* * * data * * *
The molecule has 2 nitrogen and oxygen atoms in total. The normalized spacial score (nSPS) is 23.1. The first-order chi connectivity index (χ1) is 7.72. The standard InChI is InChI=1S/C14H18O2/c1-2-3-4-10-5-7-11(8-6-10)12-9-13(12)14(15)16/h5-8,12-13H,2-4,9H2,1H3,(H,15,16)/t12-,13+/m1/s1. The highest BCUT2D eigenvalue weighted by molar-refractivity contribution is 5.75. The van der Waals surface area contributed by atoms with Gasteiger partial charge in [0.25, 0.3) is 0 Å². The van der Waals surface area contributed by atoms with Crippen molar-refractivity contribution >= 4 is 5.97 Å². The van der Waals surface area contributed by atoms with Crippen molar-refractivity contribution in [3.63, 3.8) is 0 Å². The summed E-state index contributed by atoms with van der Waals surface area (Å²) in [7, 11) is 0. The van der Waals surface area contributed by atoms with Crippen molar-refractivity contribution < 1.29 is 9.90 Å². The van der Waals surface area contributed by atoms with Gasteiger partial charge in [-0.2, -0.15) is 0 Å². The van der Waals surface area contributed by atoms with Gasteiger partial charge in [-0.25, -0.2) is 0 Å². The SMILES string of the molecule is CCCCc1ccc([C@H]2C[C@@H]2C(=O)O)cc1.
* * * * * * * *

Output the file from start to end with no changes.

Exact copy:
The molecule has 2 nitrogen and oxygen atoms in total. The normalized spacial score (nSPS) is 23.1. The first-order chi connectivity index (χ1) is 7.72. The standard InChI is InChI=1S/C14H18O2/c1-2-3-4-10-5-7-11(8-6-10)12-9-13(12)14(15)16/h5-8,12-13H,2-4,9H2,1H3,(H,15,16)/t12-,13+/m1/s1. The highest BCUT2D eigenvalue weighted by molar-refractivity contribution is 5.75. The van der Waals surface area contributed by atoms with Gasteiger partial charge in [0.25, 0.3) is 0 Å². The van der Waals surface area contributed by atoms with Crippen molar-refractivity contribution >= 4 is 5.97 Å². The van der Waals surface area contributed by atoms with Crippen molar-refractivity contribution in [3.63, 3.8) is 0 Å². The summed E-state index contributed by atoms with van der Waals surface area (Å²) in [7, 11) is 0. The van der Waals surface area contributed by atoms with Crippen molar-refractivity contribution < 1.29 is 9.90 Å². The van der Waals surface area contributed by atoms with Gasteiger partial charge in [-0.2, -0.15) is 0 Å². The van der Waals surface area contributed by atoms with Gasteiger partial charge in [-0.25, -0.2) is 0 Å². The SMILES string of the molecule is CCCCc1ccc([C@H]2C[C@@H]2C(=O)O)cc1.